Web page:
The CME’s experience suggests that these synergies are not necessarily decisive competitively. The CME clears USD government security and STIRs, as well as USD interest rate swaps, and therefore has the greatest clearing synergies in the largest segment of the world interest rate complex. But LCH has a substantial lead in USD swap clearing.

It is likely that ICE will make a bid for LSE. If it wins, it will have a very strong clearing offering spanning exchange traded contracts, CDS, and IRS. Even if it loses, it can make Eurex pay up, thereby hobbling it as a competitor going forward: even at the current price, the LSE acquisition will strain Eurex’s balance sheet.

CME might also make a bid. Success would give it a veritable monopoly in USD interest rate clearing.

And that’s CME’s biggest obstacle. I doubt European anti-trust authorities would accept the creation of a clearing monopoly, especially since the monopolist would be American. (Just ask Google, Microsoft, etc., about that.) US antitrust authorities are likely to raise objections as well.

From a traditional antitrust perspective, an ICE acquisition would not present many challenges. But don’t put it past the Europeans to engage in protectionism via antitrust, and gin up objections to an ICE purchase.

Interestingly, the prospect of the merger between two huge clearinghouses is making people nervous about the systemic risk implications. CCPs are the new Too Big to Fail, and all that.

Welcome to the party, people. But it’s a little late to start worrying. As I pointed out going back to the 1990s, there are strong economies of scale and scope in clearing, meaning that consolidation is nearly inevitable. With swaps clearing mandates, the scale of clearing has been increased so much, and new scope economies have been created, that the consolidated entities will inevitably be huge, and systemically important.

If I had to handicap, I would put decent odds on the eventual success of a Eurex-LSE combination, but I think ICE has a decent opportunity of prevailing as well.

The most interesting thing about this is what it says about the new dynamics of exchange combinations. In the 2000s, yes, clearing was part of the story, but synergies in execution were important too. Now it’s all about clearing, and OTC clearing in particular. Which means that systemic risk concerns, which were largely overlooked in the pre-crisis exchange mergers, will move front and center.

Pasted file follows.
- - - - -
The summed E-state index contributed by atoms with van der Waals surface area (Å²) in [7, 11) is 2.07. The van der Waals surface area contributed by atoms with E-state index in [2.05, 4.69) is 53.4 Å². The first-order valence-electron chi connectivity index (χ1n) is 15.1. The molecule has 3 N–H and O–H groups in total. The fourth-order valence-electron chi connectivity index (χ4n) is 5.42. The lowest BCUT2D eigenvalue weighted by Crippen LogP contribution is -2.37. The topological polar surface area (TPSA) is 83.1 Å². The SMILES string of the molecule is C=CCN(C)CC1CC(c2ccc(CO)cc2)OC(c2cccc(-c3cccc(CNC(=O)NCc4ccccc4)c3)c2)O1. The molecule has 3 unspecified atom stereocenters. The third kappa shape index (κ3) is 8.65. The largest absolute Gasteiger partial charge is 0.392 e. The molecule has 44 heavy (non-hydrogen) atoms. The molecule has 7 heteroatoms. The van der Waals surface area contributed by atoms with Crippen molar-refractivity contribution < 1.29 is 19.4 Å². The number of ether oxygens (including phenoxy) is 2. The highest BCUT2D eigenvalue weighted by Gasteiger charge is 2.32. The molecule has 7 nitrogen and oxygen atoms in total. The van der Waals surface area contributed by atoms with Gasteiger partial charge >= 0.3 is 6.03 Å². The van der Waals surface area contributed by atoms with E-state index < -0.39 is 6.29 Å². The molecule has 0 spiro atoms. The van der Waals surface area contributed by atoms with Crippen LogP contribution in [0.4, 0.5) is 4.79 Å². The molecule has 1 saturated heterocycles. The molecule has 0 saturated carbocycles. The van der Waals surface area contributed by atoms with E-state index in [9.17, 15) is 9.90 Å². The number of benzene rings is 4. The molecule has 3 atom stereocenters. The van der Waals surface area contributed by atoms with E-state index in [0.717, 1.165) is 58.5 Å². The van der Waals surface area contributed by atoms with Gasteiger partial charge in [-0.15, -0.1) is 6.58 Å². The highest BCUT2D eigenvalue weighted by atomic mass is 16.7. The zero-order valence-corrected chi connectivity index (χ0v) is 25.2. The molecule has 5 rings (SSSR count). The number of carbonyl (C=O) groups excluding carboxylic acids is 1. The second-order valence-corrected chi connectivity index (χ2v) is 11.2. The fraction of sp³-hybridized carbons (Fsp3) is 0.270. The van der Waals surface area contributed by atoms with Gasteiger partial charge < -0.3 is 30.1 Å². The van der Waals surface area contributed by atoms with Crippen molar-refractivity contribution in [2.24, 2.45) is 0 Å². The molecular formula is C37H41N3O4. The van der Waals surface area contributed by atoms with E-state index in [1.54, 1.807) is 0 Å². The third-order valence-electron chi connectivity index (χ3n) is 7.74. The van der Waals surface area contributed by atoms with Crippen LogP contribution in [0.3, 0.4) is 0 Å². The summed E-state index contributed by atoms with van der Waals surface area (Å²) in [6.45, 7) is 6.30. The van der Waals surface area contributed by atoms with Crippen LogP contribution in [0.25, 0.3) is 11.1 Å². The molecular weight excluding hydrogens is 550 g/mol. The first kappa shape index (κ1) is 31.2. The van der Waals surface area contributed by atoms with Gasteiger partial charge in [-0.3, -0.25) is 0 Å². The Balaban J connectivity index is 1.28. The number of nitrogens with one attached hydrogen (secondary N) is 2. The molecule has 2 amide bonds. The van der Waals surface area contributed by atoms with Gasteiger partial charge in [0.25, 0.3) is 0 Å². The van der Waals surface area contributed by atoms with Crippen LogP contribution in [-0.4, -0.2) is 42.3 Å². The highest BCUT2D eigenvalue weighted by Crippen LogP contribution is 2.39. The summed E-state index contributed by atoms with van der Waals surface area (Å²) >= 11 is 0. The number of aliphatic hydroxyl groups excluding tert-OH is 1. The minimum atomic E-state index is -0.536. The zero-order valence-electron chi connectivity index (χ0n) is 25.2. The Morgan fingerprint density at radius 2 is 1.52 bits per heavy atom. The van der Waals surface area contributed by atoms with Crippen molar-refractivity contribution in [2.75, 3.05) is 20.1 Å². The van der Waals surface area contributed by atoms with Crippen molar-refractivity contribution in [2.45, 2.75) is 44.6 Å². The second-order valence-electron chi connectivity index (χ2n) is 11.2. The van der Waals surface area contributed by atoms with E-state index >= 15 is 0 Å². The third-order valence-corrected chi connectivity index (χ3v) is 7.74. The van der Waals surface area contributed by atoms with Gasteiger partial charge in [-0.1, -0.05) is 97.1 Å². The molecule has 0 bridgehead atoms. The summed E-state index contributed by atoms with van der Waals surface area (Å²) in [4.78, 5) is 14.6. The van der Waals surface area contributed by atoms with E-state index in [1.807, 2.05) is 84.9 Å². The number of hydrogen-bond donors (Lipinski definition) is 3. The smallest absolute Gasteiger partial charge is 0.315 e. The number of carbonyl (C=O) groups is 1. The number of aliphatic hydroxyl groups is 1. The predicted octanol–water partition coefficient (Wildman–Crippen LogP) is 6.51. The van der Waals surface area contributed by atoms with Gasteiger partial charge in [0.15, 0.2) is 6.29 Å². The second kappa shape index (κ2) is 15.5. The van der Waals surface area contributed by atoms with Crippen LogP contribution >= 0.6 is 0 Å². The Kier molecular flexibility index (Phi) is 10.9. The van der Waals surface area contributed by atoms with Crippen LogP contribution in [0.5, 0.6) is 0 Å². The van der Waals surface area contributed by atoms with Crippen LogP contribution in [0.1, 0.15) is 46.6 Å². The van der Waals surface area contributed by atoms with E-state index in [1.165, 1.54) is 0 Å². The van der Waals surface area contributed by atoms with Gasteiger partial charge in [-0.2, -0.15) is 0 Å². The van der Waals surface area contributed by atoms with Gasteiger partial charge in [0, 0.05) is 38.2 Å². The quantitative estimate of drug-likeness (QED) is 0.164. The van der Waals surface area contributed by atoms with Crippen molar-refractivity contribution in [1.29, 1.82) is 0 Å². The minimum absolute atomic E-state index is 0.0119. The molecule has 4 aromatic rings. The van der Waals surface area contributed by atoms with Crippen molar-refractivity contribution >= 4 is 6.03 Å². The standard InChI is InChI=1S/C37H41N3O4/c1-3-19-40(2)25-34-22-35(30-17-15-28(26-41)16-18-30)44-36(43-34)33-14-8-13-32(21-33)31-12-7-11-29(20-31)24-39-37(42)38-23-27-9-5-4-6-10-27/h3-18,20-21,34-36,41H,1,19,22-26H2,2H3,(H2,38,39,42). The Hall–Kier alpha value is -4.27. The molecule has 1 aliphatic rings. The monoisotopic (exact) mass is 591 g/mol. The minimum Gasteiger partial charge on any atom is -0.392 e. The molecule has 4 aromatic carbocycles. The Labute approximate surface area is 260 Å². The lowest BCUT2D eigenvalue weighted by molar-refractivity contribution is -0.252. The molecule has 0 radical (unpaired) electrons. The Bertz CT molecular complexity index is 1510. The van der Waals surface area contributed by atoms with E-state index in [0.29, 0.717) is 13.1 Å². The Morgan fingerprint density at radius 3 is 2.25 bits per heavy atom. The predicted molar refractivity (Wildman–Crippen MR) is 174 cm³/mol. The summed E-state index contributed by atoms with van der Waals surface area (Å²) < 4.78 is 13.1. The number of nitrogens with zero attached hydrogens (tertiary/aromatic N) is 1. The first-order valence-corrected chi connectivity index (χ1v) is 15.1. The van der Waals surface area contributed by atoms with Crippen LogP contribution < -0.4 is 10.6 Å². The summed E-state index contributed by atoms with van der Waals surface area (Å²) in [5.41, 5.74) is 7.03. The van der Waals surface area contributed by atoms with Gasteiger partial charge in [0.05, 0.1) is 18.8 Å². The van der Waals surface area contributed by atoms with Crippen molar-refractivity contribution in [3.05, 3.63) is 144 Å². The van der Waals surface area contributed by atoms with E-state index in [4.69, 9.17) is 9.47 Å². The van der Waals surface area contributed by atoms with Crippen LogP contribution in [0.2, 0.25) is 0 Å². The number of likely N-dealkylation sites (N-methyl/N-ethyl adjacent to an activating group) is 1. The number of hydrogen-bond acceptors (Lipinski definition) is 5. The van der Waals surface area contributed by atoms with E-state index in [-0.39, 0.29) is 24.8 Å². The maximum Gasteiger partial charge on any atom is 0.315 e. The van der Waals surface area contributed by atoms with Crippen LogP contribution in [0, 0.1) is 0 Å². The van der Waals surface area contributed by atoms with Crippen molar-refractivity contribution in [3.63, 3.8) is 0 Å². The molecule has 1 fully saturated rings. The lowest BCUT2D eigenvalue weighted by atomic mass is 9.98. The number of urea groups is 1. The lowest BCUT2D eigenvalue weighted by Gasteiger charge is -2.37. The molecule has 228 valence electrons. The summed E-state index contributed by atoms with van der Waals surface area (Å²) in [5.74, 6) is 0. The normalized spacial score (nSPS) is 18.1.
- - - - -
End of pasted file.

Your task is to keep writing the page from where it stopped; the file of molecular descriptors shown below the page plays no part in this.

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February 20, 2016

Brent: The George Washington’s Axe of Oil Pricing Markers

Filed under: Commodities,Derivatives,Economics,Energy,Exchanges,Regulation — The Professor @ 12:53 pm

Platts is preparing for a Brentless future by introducing a new Dated Brent CIF Rotterdam assessment.  The idea is that as North Sea production continues its decline, other streams of light crude that are imported into Rotterdam can be added to the assessment. Adding (or substituting) say Nigerian crude to the FOB Brent assessment would be much more difficult because of locational differences: FOB Nigeria and FOB North Sea can be quite different, even adjusting for quality, due to freight differentials. A CIF contract eliminates that.

The decline in North Sea production has been occurring for some time, so the need to adjust the pricing mechanism has been apparent. Plants has been thrashing around for a while, mooting the possibility of adding other crude (e.g., Urals Med) to the assessment.  It had already widened the delivery window to make more cargoes eligible (remember 15 Day Brent? 21? It’s now 25 Day.) This problem has become more pressing though, as the decline in prices is hastening the decline in North Sea production.

It is ironic that at the same time that Platts (and therefore, ICE) are grappling with the problem of  declining supply, the main rival to Brent has the exact opposite problem. The WTI contract is currently drowning in oil. Storage at Cushing is bumping up against capacity, and there are reports that some storage operators there are refusing requests to store additional crude.

Although the current situation at Cushing (and in the North American market generally) is as much a demand story as a supply story, the facts are that (a) the NYMEX WTI contract is linked to a much more robust and flexible production base than Brent, and (b) the WTI contract’s periodic difficulties are due to infrastructure issues that are more readily, cheaply, and rapidly addressed than production issues. Thus it has been for the past five years or so, as I discussed when I wrote that those foretelling the demise of WTI were fundamentally mistaken:

But these problems are all surmountable.  WTI’s problems arise from the consequences of too much supply at the delivery point, which is a good problem for a contract to have.  The price signals are leading to the kind of response that will eliminate the supply overhang, leaving the WTI contract with prices that are highly interconnected with those of seaborne crude, and with enough deliverable supply to mitigate the potential for squeezes and other technical disruptions.